Thursday, December 3, 2009

Lexical Decision Tasks

(screen grab from University of Essex demo)

UPDATE (September 14, 2017): the Uni Essex link is dead. Try this one from PsyToolkit instead.

Just found this online demo of a classic lexical decision experiment from the University of Essex here. Some images on the page don't seem to load, but the experiment runs just fine. It's a nice example of a simple psycholinguistics methodology that is commonly used in many experiments.

I'll let the good folks at Essex explain the task:

One of the key methods of investigating the processes involved in reading is the lexical decision task. Any model of reading needs to explain how a particular word can be selected from many similarly featured items, (known collectively as the neighbourhood). Neighbourhood size is a measure of the orthographic similarity between words (Coltheart et al., 1977). If a target word is orthographically similar to many words, then the target word is said to have a large neighbourhood (e.g the word sell has many neighbours such as tell, well, bell, yell and sill). A target word which is orthographically similar to few words is described as having a small neighbourhood (e.g. deny only has the neighbours defy and dent. In lexical decision tasks, Andrews (1989), found that words from large neighbourhoods elicit quicker responses than words from small neighbourhoods. This finding has been observed in a number of studies (e.g. Laxon et al., 1992: Scheerer, 1987). The facilitatory effect of neighbourhood size suggests that presentation of a target word results in activation of all the lexical entries which are similar to the target, and this local activation somehow speeds up target access. However, the precise nature of this facilitatory effect is a matter of continuing debate.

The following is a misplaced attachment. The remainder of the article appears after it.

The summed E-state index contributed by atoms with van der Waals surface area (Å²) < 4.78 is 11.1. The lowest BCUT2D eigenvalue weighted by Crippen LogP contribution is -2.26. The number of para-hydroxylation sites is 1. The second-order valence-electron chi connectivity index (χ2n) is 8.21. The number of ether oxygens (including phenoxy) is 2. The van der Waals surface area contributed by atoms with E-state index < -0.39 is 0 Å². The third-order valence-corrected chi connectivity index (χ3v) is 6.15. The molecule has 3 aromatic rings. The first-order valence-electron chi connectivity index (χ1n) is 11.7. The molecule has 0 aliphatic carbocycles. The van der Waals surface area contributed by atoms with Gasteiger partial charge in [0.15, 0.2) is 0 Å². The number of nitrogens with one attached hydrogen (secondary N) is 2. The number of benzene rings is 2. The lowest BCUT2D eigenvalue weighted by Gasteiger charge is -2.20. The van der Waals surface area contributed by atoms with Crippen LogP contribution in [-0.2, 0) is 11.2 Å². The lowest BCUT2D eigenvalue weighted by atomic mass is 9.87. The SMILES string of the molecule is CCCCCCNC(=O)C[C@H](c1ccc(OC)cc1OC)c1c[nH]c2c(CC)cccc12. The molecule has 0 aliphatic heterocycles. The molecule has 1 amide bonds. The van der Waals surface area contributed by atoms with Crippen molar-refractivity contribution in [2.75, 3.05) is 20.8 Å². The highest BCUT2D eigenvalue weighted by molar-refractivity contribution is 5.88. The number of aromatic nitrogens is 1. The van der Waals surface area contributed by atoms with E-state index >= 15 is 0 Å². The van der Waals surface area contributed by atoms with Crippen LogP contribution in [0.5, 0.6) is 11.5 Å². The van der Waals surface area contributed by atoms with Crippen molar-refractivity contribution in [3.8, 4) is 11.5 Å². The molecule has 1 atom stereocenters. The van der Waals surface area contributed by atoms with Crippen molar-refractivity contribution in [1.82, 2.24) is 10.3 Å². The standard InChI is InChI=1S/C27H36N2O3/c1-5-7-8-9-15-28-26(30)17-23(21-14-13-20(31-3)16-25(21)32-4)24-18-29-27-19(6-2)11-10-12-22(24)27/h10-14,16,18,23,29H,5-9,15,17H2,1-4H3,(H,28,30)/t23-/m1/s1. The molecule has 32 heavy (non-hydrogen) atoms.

Now go enjoy the demo!

BTW, check out these other online psycholinguistics experiments here.


Anonymous said...

link is broken

Chris said...

Thanks. I added an updated link.

Putting the Linguistics into Kaggle Competitions

In the spirit of Dr. Emily Bender’s NAACL blog post Putting the Linguistics in Computational Linguistics , I want to apply some of her thou...